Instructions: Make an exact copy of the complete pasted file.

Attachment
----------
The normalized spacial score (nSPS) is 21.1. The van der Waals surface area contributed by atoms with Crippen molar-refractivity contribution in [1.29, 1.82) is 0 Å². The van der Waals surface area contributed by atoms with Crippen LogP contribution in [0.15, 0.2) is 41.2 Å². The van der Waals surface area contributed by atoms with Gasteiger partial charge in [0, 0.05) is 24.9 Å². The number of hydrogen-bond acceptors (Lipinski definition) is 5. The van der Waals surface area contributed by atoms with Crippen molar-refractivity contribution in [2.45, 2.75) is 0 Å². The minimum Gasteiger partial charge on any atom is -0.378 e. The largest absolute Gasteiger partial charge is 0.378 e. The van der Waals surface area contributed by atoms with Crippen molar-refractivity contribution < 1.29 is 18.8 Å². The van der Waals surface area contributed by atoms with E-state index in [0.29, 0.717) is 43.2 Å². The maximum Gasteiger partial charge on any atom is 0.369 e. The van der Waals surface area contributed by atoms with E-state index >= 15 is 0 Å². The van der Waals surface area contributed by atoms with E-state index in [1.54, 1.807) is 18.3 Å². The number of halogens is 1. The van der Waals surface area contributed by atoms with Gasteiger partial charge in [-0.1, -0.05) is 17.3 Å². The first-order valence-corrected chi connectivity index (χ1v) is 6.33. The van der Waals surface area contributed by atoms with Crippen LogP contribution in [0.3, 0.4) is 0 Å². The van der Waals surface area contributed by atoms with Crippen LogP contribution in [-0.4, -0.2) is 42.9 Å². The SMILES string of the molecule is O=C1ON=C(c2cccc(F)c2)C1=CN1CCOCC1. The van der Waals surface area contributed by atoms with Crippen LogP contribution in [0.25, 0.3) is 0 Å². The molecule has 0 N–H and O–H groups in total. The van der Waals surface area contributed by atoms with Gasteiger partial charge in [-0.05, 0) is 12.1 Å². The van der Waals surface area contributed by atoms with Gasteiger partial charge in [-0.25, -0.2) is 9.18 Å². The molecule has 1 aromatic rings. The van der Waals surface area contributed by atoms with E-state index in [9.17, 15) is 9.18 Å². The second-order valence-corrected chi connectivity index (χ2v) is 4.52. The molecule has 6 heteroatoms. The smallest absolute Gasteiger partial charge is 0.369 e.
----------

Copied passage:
The normalized spacial score (nSPS) is 21.1. The van der Waals surface area contributed by atoms with Crippen molar-refractivity contribution in [1.29, 1.82) is 0 Å². The van der Waals surface area contributed by atoms with Crippen LogP contribution in [0.15, 0.2) is 41.2 Å². The van der Waals surface area contributed by atoms with Gasteiger partial charge in [0, 0.05) is 24.9 Å². The number of hydrogen-bond acceptors (Lipinski definition) is 5. The van der Waals surface area contributed by atoms with Crippen molar-refractivity contribution in [2.45, 2.75) is 0 Å². The minimum Gasteiger partial charge on any atom is -0.378 e. The largest absolute Gasteiger partial charge is 0.378 e. The van der Waals surface area contributed by atoms with Crippen molar-refractivity contribution < 1.29 is 18.8 Å². The van der Waals surface area contributed by atoms with E-state index in [0.29, 0.717) is 43.2 Å². The maximum Gasteiger partial charge on any atom is 0.369 e. The van der Waals surface area contributed by atoms with E-state index >= 15 is 0 Å². The van der Waals surface area contributed by atoms with E-state index in [1.54, 1.807) is 18.3 Å². The number of halogens is 1. The van der Waals surface area contributed by atoms with Gasteiger partial charge in [-0.1, -0.05) is 17.3 Å². The first-order valence-corrected chi connectivity index (χ1v) is 6.33. The van der Waals surface area contributed by atoms with Crippen LogP contribution in [0.3, 0.4) is 0 Å². The van der Waals surface area contributed by atoms with Crippen LogP contribution in [-0.4, -0.2) is 42.9 Å². The SMILES string of the molecule is O=C1ON=C(c2cccc(F)c2)C1=CN1CCOCC1. The van der Waals surface area contributed by atoms with Crippen LogP contribution in [0.25, 0.3) is 0 Å². The molecule has 0 N–H and O–H groups in total. The van der Waals surface area contributed by atoms with Gasteiger partial charge in [-0.05, 0) is 12.1 Å². The van der Waals surface area contributed by atoms with Gasteiger partial charge in [-0.25, -0.2) is 9.18 Å². The molecule has 1 aromatic rings. The van der Waals surface area contributed by atoms with E-state index in [9.17, 15) is 9.18 Å². The second-order valence-corrected chi connectivity index (χ2v) is 4.52. The molecule has 6 heteroatoms. The smallest absolute Gasteiger partial charge is 0.369 e.